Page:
Target’s chief information officer Beth Jacob has resigned on the eve of a major IT security overhaul, following a massive breach of Target’s datacenters that netted hackers data from 110 million customer accounts.
The company will appoint an interim CIO to oversee a $100 million IT overhaul, according to a statement attributed to Target CEO Gregg Steinhafel that was released to the Associated Press March 5.
The company will also hire a chief information-security officer (CISO) to oversee technical and operational security issues, as well as a chief compliance officer (CCO) who will be responsible for risk-assurance analysis and the company’s compliance with federal financial reporting regulations, in addition to frameworks such as the Payment Card Industry Data Security Standard (PCIDSS), compliance with which is required of any company dealing with major credit- and debit-card payments.
The new chief compliance officer will replace Target’s existing compliance chief, who is going through with previous plans to retire at the end of March.
The CISO position will be new, and will consolidate IT security functions previously spread out among several other executives, according to the company. Target has hired financial risk-management and compliance consultancy Promontory Financial Group to help take it through the transition, its accelerated $100 million migration to chip-based payment cards, overhaul of its IT security and infrastructure, and continuing certification with PCI DSS requirements.
Following revelation of the data breach, many security analysts pointed to the uncertain state of Target’s PCI compliance as a contributing factor. The breach now appears to have been caused by the infection of many of Target’s Windows-based point-of-sale systems by the BlackPOS malware, which scrapes data from system memory as the card is scanned, before the encryption and security procedures required by PCI might have prevented the interception. Target has not made public enough information to evaluate its PCI compliance status, but has insisted it was in full compliance with all federal and PCI regulations at the time of the breach.
Target sales dropped off immediately following news of the attack, but have recovered somewhat, according to the company.
In its Feb. 26 earnings announcement, Target reported its profit for the fourth quarter of 2013 was 46 percent below the previous year, though revenue declined only 5.3 percent. “During the first half of the fourth quarter, our guest-focused holiday merchandising and marketing plans drove better-than-expected sales. However, results softened meaningfully following our December announcement of a data breach,” Steinhafel is quoted as saying in the earnings announcement.
As CIO, Jacob led an intercontinental IT staff of nearly 4,000 employees, split between the company’s retail stores and Minneapolis headquarters in the U.S. and development sites in Bangalore, India. She is credited with overhauling the IT organization to make it more agile and effective after taking over as CIO in 2008, increasing its capacity for large-scale IT projects and for taking a more strategic approach to IT, including moving management of the Target.com site in-house, according to a Sept. 2012 profile in the Minneapolist/St. Paul Business Journal.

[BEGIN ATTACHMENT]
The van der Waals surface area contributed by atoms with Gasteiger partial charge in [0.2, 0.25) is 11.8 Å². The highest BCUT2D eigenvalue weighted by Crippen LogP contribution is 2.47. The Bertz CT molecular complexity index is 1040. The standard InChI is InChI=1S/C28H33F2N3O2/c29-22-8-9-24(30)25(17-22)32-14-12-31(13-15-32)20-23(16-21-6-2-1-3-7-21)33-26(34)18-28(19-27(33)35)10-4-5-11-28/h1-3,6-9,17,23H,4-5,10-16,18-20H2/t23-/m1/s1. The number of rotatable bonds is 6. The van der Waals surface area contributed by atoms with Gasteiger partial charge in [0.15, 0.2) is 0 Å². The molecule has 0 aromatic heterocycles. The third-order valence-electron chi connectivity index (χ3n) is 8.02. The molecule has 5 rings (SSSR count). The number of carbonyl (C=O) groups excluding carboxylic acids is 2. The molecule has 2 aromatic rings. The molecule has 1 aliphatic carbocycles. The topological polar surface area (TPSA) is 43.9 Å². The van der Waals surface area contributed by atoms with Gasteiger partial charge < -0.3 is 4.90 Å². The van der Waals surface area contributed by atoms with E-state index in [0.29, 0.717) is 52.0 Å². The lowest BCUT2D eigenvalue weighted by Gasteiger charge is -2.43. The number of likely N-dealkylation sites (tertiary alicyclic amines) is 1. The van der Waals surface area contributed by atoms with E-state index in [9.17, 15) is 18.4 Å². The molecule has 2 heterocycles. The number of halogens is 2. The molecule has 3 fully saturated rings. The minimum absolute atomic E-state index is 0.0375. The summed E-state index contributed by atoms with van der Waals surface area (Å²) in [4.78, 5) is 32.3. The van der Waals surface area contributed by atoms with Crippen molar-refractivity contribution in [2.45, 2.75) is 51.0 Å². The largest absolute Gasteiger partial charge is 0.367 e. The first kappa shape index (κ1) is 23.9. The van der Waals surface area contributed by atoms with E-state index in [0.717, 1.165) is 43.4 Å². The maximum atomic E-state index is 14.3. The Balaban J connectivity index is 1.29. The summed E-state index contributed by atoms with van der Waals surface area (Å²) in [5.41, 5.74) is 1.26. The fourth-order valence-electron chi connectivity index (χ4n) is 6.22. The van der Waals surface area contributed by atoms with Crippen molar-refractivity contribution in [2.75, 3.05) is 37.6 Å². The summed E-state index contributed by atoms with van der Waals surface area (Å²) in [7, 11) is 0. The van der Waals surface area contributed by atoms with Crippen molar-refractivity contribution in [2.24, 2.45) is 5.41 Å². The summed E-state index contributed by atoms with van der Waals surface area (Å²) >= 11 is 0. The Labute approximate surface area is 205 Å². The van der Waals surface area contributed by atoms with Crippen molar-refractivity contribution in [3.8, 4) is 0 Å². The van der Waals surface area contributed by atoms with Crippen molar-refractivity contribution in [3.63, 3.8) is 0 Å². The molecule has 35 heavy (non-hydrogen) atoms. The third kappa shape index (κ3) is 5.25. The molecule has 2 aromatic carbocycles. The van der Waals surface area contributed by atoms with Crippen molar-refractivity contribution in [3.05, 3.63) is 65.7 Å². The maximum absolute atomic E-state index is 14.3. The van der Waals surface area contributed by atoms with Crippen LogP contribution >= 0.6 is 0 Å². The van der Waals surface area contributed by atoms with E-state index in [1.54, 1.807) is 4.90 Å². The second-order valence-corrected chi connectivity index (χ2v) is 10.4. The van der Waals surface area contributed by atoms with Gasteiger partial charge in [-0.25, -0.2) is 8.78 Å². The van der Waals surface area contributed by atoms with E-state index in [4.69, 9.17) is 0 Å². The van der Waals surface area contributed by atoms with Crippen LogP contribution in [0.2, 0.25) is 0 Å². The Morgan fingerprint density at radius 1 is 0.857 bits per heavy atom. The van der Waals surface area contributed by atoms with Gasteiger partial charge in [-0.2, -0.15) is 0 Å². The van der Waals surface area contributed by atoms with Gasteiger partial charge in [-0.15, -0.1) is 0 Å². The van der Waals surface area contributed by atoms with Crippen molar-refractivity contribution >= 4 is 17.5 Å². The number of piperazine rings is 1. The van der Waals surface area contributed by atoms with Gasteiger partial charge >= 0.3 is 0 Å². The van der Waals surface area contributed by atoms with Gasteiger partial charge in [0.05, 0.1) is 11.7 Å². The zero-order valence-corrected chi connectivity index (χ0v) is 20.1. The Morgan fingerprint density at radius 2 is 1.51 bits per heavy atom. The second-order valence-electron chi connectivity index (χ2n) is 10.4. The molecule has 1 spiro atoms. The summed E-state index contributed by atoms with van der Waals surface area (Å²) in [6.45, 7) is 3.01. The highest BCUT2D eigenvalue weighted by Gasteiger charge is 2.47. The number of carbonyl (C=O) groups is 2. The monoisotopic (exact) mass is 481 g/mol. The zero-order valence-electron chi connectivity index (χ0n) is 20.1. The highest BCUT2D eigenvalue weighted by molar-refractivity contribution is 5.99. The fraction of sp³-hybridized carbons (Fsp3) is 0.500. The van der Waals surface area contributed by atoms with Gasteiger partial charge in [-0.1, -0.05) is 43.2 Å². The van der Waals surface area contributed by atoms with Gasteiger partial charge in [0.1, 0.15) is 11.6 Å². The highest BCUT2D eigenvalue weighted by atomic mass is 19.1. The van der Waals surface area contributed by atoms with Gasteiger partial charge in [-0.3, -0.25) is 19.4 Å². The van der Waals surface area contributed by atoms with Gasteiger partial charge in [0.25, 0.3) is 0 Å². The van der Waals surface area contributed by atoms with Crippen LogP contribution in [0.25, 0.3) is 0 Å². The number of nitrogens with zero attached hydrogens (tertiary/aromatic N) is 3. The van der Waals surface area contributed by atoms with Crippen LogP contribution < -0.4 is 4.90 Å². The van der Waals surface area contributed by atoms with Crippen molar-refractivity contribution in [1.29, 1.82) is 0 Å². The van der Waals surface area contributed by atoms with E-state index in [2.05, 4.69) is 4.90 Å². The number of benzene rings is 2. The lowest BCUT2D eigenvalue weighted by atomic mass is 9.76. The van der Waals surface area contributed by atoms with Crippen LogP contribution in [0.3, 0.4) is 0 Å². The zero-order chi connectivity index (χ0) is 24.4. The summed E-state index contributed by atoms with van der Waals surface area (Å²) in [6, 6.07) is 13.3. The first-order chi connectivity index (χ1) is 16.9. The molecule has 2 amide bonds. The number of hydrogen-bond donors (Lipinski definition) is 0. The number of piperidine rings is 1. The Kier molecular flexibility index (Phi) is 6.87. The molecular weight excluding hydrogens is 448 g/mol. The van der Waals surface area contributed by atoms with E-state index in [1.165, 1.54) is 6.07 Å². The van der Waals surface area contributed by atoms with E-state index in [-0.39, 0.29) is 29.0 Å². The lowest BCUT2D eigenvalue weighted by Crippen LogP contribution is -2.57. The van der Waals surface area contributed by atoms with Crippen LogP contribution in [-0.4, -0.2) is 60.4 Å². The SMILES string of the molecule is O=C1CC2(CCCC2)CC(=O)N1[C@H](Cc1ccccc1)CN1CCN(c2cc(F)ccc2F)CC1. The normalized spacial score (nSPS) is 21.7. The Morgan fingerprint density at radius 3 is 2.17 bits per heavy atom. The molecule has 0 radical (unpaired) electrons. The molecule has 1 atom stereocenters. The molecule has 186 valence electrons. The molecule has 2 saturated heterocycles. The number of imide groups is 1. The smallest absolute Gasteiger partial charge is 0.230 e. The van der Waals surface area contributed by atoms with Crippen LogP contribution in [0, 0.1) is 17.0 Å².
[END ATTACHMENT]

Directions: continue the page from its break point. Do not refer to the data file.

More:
She has an undergraduate degree in retail merchandising, as well as an MBA from the University of Minnesota.
Jacob was not a traditional IT career executive, however. She started with Target in 1984 as an assistant buyer in its Dayton, Ohio department-store division, left in 1986 and returned in 2002 as director of guest contact centers – the company’s front-line customer-service contact point. She was promoted to VP of guest operations in 2006, promoted again to senior VP and CIO in 2008 and yet again in 2010 to Executive VP of Target Technology Services and CIO.
The role of either Jacob or Target’s IT staff played in the breach has not been determined, but pundits have been predicting her departure since soon after the breach. “While security is ultimately her responsibility,” wrote Forbes blogger and CIO Next community manager Howard Baldwin a week after the breach was announced, “it would be a shame for someone of her vision to be felled by a lapse – intentional or unintentional – within her ranks, if that’s indeed what happened.”
Jacob also led projects including a discount called Cartwheel that attracted 2 million members and a push toward mobile web access to support the 30 percent of Target traffic that came from mobile devices, according to a Nov. 2013 profile in ZDNet.
Jacob focused much of her effort on using IT to drive programs to deliver specific benefits or conveniences to customers to enhance customer loyalty, a goal she referred to as “brand love.”
Ironically, she also oversaw the update and overhaul of Target’s point-of-sale systems, which were perceived as clunky and annoying to customers. “When you shop Target you can swipe your card before the transaction is complete,” Jacob told ZDNet’s Larry Dignan. “It’s a small, but important innovation that we patented a long time ago, that allows our check out experience to be really easy and really fast. Another place that we’ve innovated in point of sale is that we have our guests able to keep their coupons on their mobile phone. They might have several coupons and with a single barcode scan they’re able to capture the value of all of those coupons at point of sale.”
In her letter of resignation, which Target also circulated, Jacob called her resignation a “difficult decision,” but didn’t mention the data breach specifically. “This was a time of significant transformation for the retail industry and for Target,” she wrote.
Image: Target Corp.